Protective order and custody

There are two answers to this question.

No, a protective order cannot be used to obtain child custody.

The protective order statute includes the following:

A protective order issued under the Protection from Domestic Abuse Act shall not in any manner affect title to real property, purport to grant to the parties a divorce or otherwise purport to determine the issues between the parties as to child custody, visitation or visitation schedules, child support or division of property or any other like relief obtainable pursuant to Title 43 of the Oklahoma Statutes, except child visitation orders may be temporarily suspended or modified to protect from threats of abuse or physical violence by the defendant or a threat to violate a custody order. Orders not affecting title may be entered for good cause found to protect an animal owned by either of the parties or any child living in the household.

In a case called Murlin v. Pearman, the Oklahoma Supreme Court held that a protective order was frivolous when it was filed to gain an advantage in a child custody case. 

So the law is clear: a protective order cannot be used for child custody. Child custody cases are separate legal matters that are filed in family court.

Yes, protective orders are used every day to obtain child custody.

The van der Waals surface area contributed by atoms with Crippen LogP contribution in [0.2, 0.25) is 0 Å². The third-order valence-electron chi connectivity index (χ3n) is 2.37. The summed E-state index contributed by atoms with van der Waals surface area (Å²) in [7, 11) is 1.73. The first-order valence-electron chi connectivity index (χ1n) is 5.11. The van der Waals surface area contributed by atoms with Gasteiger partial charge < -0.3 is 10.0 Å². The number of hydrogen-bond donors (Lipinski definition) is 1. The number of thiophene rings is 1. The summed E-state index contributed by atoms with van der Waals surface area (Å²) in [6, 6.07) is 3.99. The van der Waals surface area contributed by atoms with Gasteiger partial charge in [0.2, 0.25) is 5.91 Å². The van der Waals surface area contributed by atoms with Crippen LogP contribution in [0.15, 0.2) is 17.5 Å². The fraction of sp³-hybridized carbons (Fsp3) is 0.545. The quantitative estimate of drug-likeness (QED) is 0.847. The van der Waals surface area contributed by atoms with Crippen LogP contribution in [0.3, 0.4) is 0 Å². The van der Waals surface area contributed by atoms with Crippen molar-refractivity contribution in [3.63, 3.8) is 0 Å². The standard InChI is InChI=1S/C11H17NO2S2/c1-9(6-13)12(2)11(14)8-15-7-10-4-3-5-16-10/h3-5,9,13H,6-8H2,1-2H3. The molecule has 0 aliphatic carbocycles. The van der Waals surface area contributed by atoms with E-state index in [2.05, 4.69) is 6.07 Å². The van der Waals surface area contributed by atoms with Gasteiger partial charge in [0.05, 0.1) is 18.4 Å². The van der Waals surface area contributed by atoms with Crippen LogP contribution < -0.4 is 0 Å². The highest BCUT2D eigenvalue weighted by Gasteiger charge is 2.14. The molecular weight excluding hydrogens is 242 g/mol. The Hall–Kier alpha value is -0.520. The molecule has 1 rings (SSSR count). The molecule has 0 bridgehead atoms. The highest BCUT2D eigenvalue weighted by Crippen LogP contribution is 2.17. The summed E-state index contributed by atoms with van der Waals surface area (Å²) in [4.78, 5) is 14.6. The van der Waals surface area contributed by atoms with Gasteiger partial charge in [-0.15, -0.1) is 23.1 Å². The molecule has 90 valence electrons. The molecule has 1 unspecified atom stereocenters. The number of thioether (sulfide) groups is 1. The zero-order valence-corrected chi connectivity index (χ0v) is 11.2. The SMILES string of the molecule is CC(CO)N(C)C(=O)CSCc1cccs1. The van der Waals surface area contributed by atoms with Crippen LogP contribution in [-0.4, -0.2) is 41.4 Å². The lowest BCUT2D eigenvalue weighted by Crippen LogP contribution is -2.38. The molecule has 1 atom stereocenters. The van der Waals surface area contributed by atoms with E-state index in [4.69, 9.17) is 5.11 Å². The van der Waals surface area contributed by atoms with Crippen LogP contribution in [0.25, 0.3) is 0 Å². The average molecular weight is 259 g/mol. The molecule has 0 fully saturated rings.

Every day in Oklahoma, people who are separating or breaking up file protective orders to gain leverage in their divorce or child custody case. Judges routinely award protective orders that include and cover minor children, meaning that the minor child is removed from the other parent, even when the other parent has a valid court order for custody. Parents use protective orders to obtain emergency, ex parte orders based on false or exaggerated statements even when they know that what they claim would be insufficient to obtain emergency custody of the child. Judges allow this to happen and refuse to find that it is frivolous conduct even though the Oklahoma Supreme Court said that doing so is frivolous. 

If a protective order has been filed against you simply to obtain an advantage in a divorce or child custody case, you will need the assistance of an attorney to review the allegations and advise you concerning your options.